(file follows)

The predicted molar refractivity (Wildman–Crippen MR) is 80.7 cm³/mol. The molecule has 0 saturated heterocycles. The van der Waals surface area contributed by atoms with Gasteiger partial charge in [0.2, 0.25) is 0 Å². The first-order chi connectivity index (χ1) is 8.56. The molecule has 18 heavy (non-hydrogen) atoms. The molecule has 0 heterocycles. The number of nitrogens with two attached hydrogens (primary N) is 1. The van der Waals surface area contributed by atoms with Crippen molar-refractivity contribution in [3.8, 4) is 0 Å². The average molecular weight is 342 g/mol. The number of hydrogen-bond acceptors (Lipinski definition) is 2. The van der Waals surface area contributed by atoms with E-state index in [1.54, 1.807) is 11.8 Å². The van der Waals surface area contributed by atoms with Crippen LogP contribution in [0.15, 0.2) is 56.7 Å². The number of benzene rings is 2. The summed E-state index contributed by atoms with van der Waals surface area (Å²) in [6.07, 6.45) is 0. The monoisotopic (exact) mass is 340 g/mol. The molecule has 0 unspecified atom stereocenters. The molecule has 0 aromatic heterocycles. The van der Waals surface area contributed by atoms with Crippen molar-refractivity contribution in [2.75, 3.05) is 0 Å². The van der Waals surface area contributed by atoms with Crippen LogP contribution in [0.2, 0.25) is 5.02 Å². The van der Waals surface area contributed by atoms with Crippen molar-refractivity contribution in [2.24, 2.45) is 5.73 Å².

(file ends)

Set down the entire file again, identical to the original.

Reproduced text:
The predicted molar refractivity (Wildman–Crippen MR) is 80.7 cm³/mol. The molecule has 0 saturated heterocycles. The van der Waals surface area contributed by atoms with Gasteiger partial charge in [0.2, 0.25) is 0 Å². The first-order chi connectivity index (χ1) is 8.56. The molecule has 18 heavy (non-hydrogen) atoms. The molecule has 0 heterocycles. The number of nitrogens with two attached hydrogens (primary N) is 1. The van der Waals surface area contributed by atoms with Crippen molar-refractivity contribution in [3.8, 4) is 0 Å². The average molecular weight is 342 g/mol. The number of hydrogen-bond acceptors (Lipinski definition) is 2. The van der Waals surface area contributed by atoms with E-state index in [1.54, 1.807) is 11.8 Å². The van der Waals surface area contributed by atoms with Crippen LogP contribution in [0.15, 0.2) is 56.7 Å². The number of benzene rings is 2. The summed E-state index contributed by atoms with van der Waals surface area (Å²) in [6.07, 6.45) is 0. The monoisotopic (exact) mass is 340 g/mol. The molecule has 0 unspecified atom stereocenters. The molecule has 0 aromatic heterocycles. The van der Waals surface area contributed by atoms with Crippen molar-refractivity contribution in [2.75, 3.05) is 0 Å². The van der Waals surface area contributed by atoms with Crippen LogP contribution in [0.2, 0.25) is 5.02 Å². The van der Waals surface area contributed by atoms with Crippen molar-refractivity contribution in [2.24, 2.45) is 5.73 Å².